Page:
Rebekah Higgitt, University of Kent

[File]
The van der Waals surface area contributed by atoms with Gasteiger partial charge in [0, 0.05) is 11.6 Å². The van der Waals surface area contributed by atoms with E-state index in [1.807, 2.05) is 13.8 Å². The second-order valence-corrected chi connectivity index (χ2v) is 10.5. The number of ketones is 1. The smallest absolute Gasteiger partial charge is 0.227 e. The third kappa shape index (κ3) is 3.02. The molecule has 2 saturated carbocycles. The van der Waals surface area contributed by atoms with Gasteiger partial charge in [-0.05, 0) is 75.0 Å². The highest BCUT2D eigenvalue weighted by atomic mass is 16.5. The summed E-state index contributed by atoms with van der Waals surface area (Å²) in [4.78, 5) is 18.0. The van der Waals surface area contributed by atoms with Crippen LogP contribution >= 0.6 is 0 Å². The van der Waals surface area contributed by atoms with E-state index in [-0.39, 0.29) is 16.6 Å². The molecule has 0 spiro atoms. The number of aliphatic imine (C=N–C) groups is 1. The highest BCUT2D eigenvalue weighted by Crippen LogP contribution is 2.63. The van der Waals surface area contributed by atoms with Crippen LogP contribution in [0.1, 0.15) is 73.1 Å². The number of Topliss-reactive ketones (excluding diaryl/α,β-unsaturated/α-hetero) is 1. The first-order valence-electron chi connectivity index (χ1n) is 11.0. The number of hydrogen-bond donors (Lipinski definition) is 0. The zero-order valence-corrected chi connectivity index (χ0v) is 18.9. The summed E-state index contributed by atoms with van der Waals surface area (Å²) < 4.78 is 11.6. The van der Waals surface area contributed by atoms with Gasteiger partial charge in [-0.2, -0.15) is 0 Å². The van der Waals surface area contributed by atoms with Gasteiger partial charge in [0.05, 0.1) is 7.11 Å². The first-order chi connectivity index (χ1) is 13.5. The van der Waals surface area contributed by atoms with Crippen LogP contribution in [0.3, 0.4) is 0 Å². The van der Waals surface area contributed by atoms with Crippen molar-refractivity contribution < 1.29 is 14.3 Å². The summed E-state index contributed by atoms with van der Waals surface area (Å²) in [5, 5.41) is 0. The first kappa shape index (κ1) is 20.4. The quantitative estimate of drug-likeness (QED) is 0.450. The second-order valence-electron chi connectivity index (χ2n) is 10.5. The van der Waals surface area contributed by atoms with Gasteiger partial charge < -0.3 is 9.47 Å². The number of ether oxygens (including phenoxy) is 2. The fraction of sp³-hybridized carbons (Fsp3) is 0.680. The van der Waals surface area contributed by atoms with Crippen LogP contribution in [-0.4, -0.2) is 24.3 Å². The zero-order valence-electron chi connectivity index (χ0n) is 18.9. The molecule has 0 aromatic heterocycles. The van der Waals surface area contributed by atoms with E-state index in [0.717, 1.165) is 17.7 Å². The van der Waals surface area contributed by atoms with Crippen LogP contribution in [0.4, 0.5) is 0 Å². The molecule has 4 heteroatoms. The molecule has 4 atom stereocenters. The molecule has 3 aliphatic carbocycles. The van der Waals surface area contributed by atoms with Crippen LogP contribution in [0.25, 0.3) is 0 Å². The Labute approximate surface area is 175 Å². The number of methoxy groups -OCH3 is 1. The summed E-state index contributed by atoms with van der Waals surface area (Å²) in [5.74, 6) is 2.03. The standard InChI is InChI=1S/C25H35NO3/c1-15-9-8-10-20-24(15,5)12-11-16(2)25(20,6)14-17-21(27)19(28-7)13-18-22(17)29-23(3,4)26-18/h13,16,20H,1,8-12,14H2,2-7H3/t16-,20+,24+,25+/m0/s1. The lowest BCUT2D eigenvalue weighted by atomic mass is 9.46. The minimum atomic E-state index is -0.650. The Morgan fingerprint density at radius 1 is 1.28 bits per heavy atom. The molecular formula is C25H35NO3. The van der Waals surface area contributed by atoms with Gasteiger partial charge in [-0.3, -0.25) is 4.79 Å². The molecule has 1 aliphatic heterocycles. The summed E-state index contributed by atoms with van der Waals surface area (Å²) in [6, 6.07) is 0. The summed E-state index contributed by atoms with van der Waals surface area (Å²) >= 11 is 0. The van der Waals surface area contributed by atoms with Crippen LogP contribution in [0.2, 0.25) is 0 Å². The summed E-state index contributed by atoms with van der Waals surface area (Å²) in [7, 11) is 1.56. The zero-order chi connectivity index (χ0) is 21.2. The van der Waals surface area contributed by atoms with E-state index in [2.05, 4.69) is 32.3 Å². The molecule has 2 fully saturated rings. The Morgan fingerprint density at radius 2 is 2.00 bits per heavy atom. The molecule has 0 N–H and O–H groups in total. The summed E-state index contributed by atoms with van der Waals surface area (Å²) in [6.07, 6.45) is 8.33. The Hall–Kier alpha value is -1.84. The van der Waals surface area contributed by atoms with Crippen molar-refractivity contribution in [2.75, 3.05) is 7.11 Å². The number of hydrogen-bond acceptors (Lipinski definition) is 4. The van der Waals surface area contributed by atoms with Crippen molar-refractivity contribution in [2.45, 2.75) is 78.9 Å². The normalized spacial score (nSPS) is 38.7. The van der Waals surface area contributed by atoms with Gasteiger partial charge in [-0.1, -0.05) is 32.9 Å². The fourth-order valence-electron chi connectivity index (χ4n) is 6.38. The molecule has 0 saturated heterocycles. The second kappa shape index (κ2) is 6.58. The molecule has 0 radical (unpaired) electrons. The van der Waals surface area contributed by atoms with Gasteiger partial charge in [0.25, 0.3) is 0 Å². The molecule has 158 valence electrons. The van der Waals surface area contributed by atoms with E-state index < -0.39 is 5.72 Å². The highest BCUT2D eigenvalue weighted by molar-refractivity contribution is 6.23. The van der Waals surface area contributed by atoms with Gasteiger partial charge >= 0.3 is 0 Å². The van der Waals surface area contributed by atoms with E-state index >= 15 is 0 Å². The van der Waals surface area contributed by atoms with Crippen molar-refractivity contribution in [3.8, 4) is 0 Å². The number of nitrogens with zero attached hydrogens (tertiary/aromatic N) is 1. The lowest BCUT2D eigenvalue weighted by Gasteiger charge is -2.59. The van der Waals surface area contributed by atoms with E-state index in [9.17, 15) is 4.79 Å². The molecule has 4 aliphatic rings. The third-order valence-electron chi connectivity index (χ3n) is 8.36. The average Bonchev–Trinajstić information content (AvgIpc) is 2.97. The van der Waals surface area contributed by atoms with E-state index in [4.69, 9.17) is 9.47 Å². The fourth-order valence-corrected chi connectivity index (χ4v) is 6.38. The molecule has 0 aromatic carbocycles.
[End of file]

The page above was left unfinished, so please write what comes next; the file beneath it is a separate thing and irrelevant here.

This paper will discuss the origins, design and creation of the Royal Society’s first prize medal, the Copley Medal, in the first half of the 18th century. Both honorary awards for science and prize medals were novel concepts in the 1730s but because they, and the idea of rewarding individual achievement, have become ubiquitous their arrival has tended to be overlooked or simply accepted as an inevitable development. As well as exploring the meaning of medals to the Society – particularly key members of its leadership, including the proposer of the scheme, Martin Folkes – I will argue that paying attention to the medal’s iconography and material nature gives important clues about the way in which experimental philosophy was conceived within the Royal Society. I will, as far as possible, also explore the Society’s engagement with the artists and artisans who had helped raise interest in medals and to whom they had to turn to make the idea of a prize medal a reality. Rather than being viewed as an idealised reward system, for which the historical focus has been on the question of who received it and why, this paper points out that the medals had to be designed, engraved and struck. The medal concept required investment of time, money, thought and skill.